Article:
API development sheds light on a new workflow

Making a stand-alone scraper and XML readers seems to be the vogue nowadays. I met news API developer for The New York Times Derek Willis last week, and he brought up the good point that many online developers working in journalism had to use APIs and other querying services for their own publications because they are usually not given admin access to the publication’s electronic database.

Like Derek, I want to help journalists solve redundancies within their information gathering and distribution models. All of the hard data that many of my hard-working colleagues gather (i.e. names, ages, dates, etc.) should be stored at the most granular level within a relational or hierarchical database should be easily reused and accessible to everyone, not just journalists. Practical sorting of individual articles, i.e. by relevance, relies on an article’s meta-data, the most accurate of which is derived from the article’s most minor elements.

While I can understand why the publication does not give its own developers access to their information-rich database, I think this resistance to share access to information is symptomatic of the deep separations that still plague the news industry. In particular, a wall has been erected that should not be there: the wall between the IT and the editorial departments. IT people are almost always overloaded with work already. One IT employee often has to maintain intra-office networks, develop web sites, maintain different CMS applications, which are most likely tweaked from a mainstream solution or made entirely from scratch for the publication and parent company, if one exists.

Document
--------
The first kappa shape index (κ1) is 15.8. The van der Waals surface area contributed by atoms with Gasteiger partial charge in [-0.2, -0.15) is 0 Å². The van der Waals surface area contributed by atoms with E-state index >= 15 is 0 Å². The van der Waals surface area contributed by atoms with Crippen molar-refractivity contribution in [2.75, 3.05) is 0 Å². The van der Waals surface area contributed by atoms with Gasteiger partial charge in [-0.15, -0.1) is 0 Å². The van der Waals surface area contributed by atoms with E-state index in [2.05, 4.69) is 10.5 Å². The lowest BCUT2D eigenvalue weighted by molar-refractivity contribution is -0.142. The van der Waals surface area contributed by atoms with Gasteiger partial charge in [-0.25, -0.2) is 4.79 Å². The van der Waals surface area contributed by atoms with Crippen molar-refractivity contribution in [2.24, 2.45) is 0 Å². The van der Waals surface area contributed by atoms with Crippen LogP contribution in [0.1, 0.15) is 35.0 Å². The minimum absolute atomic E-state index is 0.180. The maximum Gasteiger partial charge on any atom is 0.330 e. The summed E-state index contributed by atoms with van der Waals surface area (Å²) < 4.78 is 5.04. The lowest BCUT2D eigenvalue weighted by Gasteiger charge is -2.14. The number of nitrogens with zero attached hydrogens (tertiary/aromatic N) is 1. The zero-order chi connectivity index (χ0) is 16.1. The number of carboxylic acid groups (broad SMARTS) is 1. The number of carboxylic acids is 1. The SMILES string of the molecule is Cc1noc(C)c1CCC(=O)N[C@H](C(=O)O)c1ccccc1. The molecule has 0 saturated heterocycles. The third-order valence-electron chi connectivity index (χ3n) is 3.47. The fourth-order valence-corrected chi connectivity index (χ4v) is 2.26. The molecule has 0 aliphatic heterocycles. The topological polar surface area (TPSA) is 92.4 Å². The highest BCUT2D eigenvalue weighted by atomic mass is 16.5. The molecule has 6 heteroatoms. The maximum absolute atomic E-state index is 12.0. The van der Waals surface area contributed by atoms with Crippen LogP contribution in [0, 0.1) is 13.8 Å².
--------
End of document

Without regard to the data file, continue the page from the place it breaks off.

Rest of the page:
This tendency to bundle positions and overload technology workers has extended to online journalists, who now increasingly take on multiple positions such as web developers, designers, videographers, et. al. along with their editorial responsibilities. As a result, the average new media department’s workflow alienates journalists from their editorial duties, as well as the publication editorial department from the publication’s online products. In order to establish a viable model for web content creation, publications have to restructure their workflow in a fundamental way.

To maintain a good quality site, publications cannot be afraid to experiment in a range of different areas. Journalistic publications must not only staff these positions with reasonable expectations from each employee, but they must give these employees enough latitude to experiment in new projects and find out what old and new techniques thrive online, thus also allowing them to ditch whatever doesn’t work before it becomes a massive drain on time and money.

This level of autonomy is akin to the one necessitated by reporters and editors. Perhaps more than most other professions, journalists rely on a careful system of trial and error, one in which problems must get corrected as soon as they come up so that the next day’s/week’s/month’s/quarter’s product is better. This facet of journalism makes it a natural fit with how development and information sharing works in the World Wide Web.

Large media companies such as NYT and LATimes can afford to invest a lot of research and development without having to commit the entire publication’s to a new media, at least not as much as small- or mid-sized publications. But a large company cannot change at a fast enough rate to address the changing needs of its audience. And I don’t think such a company should be expected to remake itself every few months or years. What a publication needs is a new media department structure that is flexible enough to allow online journalists, developers and designers to have the level of autonomy print journalists have. A publication must allow all of its individual employees to take risks and fail so they can sometimes succeed.

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